Other points made about the lack of insulation also apply.


This applies to any construction method - if it's done poorly, there will be problems.


I would agree with that, but some things inherently need more maintenance.  I have talked to many, many people that owned log houses that say they would never own one again, and many builders that say they would never have a log home.  I'm sure there are many that say the opposite.  Anyway, I have no axe to grind, just reporting an issue that cost us many tens of thousands of dollars, probably near $100,000 by the time it's done.  The problem was caused by the previous owner painting the logs, which trapped the water in and rotted the logs.  I've personally never heard of someone destroying a stick built house by painting it.  That said, anyone can build any kind of house they like.
 
Zach Darling
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Looked up the Wofati house! Very cool!! But I amnto sure about getting the dirt! Lol!! Where I live if I dig too deep, I will hit water. I live in a place in Canada where there is more water than land. And most basements if built flood! My last house was a 200 year old house and actually had a spring running under neath, it was not ideal living with that. But I really like the idea. I have a slight slope as to where I am building and it is sort of aiming the right way of South facing. I need to look into it more nad maybe find someone near me that has built one. I am wanting to build the cabin myself. What ever I can I want to do, and at a last result have someone hired to help out.

As for the lumber, I might have a mill that will mill it for me for the cost of the diesel to cut the logs. I just have tot get the logs to him. I lucked out, an old machinist who has an old old mill has a hobby and offered to help name out. So I shall see if this can for sure happen.

The more I think about the Wofati house I really like it!

I am thinking of going Stick frame too. I had originally wanted to a post and beam. I had a person near me that does the frame and could deliver it. But the cost was just too much for me, and then to add the rest of finishing it was way more than I want to spend.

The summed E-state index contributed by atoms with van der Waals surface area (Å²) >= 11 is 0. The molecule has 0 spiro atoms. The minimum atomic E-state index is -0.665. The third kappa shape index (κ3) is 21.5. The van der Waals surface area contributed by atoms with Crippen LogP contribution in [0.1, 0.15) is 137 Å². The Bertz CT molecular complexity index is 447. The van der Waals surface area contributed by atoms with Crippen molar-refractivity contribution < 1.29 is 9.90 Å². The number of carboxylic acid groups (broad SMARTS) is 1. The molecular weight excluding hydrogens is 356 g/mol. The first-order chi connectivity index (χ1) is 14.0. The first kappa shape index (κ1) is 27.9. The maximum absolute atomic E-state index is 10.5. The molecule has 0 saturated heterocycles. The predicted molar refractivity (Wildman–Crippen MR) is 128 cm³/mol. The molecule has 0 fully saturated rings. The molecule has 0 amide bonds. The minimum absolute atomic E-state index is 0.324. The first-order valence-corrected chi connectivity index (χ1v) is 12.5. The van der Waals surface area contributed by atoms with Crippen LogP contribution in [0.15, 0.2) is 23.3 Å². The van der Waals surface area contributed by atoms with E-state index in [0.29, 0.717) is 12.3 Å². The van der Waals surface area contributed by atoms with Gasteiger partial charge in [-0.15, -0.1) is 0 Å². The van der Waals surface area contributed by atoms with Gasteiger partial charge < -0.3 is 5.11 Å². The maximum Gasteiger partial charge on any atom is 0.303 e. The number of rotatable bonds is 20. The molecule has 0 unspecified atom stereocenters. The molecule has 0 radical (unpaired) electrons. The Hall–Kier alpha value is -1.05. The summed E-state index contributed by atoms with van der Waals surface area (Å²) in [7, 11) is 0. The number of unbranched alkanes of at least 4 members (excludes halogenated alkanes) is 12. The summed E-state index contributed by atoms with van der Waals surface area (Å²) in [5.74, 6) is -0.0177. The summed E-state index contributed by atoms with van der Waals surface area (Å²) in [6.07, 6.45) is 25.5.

MY cabin will be as off grid as I can at this time. With composting toilet, and cook wood stove. The electrical I think I have that covered my dad is a retired red seal electrician. The plumbing should be pretty simple as I will only have grey water.  I know even on paper this all simple in reality building the cabin is more complicated then I ever thought. It is a major learning curve!! Lol!! But a very rewarding one.

One of my biggest challenges is where I am located is it is hard finding people with the know how or think building your own cabin yourself being a green horn think it is possible. Lol!! I have a lot of negative feedback here, so places like this are such a blessing!! Thank you for all your guys advice and tips!!
 
Francis Lepage
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Location: Canada, zone 4
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Hi Zach,
I understand you it is hard to find positive feedback sometimes where i am too. Where abouts in Canada are you? I am from Qc maybe i can help you?

In my opinion to isolate a log cabin you need to build around the living place. What i mean is find out where do you think you are gonna spend most of your time when you are inside (kitchen,bedroom, fireplace,etc) and then use this room as the central point of the house and build around it. You could attached a workshop on the east wall, a greenhouse on the south, bathroom west side, shed/wood storage on the north... These are only examples to give you an idea. That way the main room that you are going to live in and heat as well is not going to be next to outdoor temparature. The added rooms add temperature transitions area. If i translate it from french it is called Shell insulation. That is what i should start doing pretty soon. Although, i am going to build my log cabin with a different shape to maximise sun gain.

I understand you might have a limited supply of logs so maybe what i am proposing requires a bit too much logs...Maybe you could build the core out of whole logs and then after build around with a different technique?
 
Zach Darling
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Hi Tibif,